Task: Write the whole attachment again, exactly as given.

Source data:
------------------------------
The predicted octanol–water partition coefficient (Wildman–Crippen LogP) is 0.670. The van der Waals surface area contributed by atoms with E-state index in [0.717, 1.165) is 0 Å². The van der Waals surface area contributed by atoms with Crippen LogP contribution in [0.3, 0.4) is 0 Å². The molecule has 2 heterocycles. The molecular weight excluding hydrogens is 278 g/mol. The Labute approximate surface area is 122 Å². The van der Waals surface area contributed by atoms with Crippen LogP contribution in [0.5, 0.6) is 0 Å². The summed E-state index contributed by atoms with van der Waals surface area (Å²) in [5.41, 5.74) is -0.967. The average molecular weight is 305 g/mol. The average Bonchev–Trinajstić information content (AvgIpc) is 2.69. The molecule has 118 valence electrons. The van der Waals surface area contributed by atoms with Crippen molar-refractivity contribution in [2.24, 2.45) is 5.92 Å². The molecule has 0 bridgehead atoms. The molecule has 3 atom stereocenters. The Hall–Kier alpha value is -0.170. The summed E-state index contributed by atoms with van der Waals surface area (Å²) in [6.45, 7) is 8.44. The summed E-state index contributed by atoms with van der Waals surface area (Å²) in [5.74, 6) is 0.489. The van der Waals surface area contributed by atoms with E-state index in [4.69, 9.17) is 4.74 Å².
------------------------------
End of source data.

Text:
The predicted octanol–water partition coefficient (Wildman–Crippen LogP) is 0.670. The van der Waals surface area contributed by atoms with E-state index in [0.717, 1.165) is 0 Å². The van der Waals surface area contributed by atoms with Crippen LogP contribution in [0.3, 0.4) is 0 Å². The molecule has 2 heterocycles. The molecular weight excluding hydrogens is 278 g/mol. The Labute approximate surface area is 122 Å². The van der Waals surface area contributed by atoms with Crippen LogP contribution in [0.5, 0.6) is 0 Å². The summed E-state index contributed by atoms with van der Waals surface area (Å²) in [5.41, 5.74) is -0.967. The average molecular weight is 305 g/mol. The average Bonchev–Trinajstić information content (AvgIpc) is 2.69. The molecule has 118 valence electrons. The van der Waals surface area contributed by atoms with Crippen molar-refractivity contribution in [2.24, 2.45) is 5.92 Å². The molecule has 0 bridgehead atoms. The molecule has 3 atom stereocenters. The Hall–Kier alpha value is -0.170. The summed E-state index contributed by atoms with van der Waals surface area (Å²) in [6.45, 7) is 8.44. The summed E-state index contributed by atoms with van der Waals surface area (Å²) in [5.74, 6) is 0.489. The van der Waals surface area contributed by atoms with E-state index in [4.69, 9.17) is 4.74 Å².